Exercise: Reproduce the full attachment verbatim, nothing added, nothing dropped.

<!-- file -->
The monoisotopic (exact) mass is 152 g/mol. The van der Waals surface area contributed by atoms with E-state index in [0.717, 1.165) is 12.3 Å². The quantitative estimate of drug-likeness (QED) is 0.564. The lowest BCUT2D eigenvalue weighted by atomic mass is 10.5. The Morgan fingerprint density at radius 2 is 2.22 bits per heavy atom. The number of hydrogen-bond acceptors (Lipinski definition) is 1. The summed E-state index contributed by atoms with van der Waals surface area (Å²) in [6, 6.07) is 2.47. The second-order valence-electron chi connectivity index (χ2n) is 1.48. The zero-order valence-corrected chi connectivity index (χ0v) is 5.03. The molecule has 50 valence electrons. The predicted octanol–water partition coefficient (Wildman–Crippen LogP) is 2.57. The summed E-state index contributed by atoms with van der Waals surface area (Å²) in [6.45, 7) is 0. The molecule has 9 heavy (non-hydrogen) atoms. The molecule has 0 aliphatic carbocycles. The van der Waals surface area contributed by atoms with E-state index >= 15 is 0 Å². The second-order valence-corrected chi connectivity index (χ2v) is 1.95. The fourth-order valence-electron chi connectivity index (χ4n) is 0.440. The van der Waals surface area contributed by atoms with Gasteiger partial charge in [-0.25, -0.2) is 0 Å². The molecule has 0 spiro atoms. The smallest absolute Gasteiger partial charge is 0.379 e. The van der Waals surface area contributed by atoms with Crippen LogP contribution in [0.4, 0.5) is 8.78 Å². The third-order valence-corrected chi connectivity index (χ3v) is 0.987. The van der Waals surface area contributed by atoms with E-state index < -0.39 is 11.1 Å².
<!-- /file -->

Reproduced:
The monoisotopic (exact) mass is 152 g/mol. The van der Waals surface area contributed by atoms with E-state index in [0.717, 1.165) is 12.3 Å². The quantitative estimate of drug-likeness (QED) is 0.564. The lowest BCUT2D eigenvalue weighted by atomic mass is 10.5. The Morgan fingerprint density at radius 2 is 2.22 bits per heavy atom. The number of hydrogen-bond acceptors (Lipinski definition) is 1. The summed E-state index contributed by atoms with van der Waals surface area (Å²) in [6, 6.07) is 2.47. The second-order valence-electron chi connectivity index (χ2n) is 1.48. The zero-order valence-corrected chi connectivity index (χ0v) is 5.03. The molecule has 50 valence electrons. The predicted octanol–water partition coefficient (Wildman–Crippen LogP) is 2.57. The summed E-state index contributed by atoms with van der Waals surface area (Å²) in [6.45, 7) is 0. The molecule has 9 heavy (non-hydrogen) atoms. The molecule has 0 aliphatic carbocycles. The van der Waals surface area contributed by atoms with E-state index >= 15 is 0 Å². The second-order valence-corrected chi connectivity index (χ2v) is 1.95. The fourth-order valence-electron chi connectivity index (χ4n) is 0.440. The van der Waals surface area contributed by atoms with Gasteiger partial charge in [-0.25, -0.2) is 0 Å². The molecule has 0 spiro atoms. The smallest absolute Gasteiger partial charge is 0.379 e. The van der Waals surface area contributed by atoms with Crippen LogP contribution in [0.4, 0.5) is 8.78 Å². The third-order valence-corrected chi connectivity index (χ3v) is 0.987. The van der Waals surface area contributed by atoms with E-state index < -0.39 is 11.1 Å².